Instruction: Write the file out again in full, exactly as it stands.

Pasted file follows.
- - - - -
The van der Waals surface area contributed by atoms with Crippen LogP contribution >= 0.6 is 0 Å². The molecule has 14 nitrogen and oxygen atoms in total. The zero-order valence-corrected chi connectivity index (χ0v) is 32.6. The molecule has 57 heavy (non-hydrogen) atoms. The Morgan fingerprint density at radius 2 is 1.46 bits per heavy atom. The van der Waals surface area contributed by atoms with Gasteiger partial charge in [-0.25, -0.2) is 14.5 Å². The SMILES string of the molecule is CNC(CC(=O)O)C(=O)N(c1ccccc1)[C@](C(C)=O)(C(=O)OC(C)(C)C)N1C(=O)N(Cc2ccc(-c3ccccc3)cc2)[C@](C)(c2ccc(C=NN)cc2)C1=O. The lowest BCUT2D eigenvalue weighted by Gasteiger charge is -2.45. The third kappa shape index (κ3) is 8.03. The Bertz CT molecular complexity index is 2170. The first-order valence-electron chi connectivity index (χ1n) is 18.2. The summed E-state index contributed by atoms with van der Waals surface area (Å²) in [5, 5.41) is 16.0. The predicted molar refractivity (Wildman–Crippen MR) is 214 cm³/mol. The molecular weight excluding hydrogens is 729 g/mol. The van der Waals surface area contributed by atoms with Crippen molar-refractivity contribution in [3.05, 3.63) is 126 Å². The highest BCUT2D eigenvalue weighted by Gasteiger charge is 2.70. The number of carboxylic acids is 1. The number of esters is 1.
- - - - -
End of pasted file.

The van der Waals surface area contributed by atoms with Crippen LogP contribution >= 0.6 is 0 Å². The molecule has 14 nitrogen and oxygen atoms in total. The zero-order valence-corrected chi connectivity index (χ0v) is 32.6. The molecule has 57 heavy (non-hydrogen) atoms. The Morgan fingerprint density at radius 2 is 1.46 bits per heavy atom. The van der Waals surface area contributed by atoms with Gasteiger partial charge in [-0.25, -0.2) is 14.5 Å². The SMILES string of the molecule is CNC(CC(=O)O)C(=O)N(c1ccccc1)[C@](C(C)=O)(C(=O)OC(C)(C)C)N1C(=O)N(Cc2ccc(-c3ccccc3)cc2)[C@](C)(c2ccc(C=NN)cc2)C1=O. The lowest BCUT2D eigenvalue weighted by Gasteiger charge is -2.45. The third kappa shape index (κ3) is 8.03. The Bertz CT molecular complexity index is 2170. The first-order valence-electron chi connectivity index (χ1n) is 18.2. The summed E-state index contributed by atoms with van der Waals surface area (Å²) in [5, 5.41) is 16.0. The predicted molar refractivity (Wildman–Crippen MR) is 214 cm³/mol. The molecular weight excluding hydrogens is 729 g/mol. The van der Waals surface area contributed by atoms with Crippen molar-refractivity contribution in [3.05, 3.63) is 126 Å². The highest BCUT2D eigenvalue weighted by Gasteiger charge is 2.70. The number of carboxylic acids is 1. The number of esters is 1.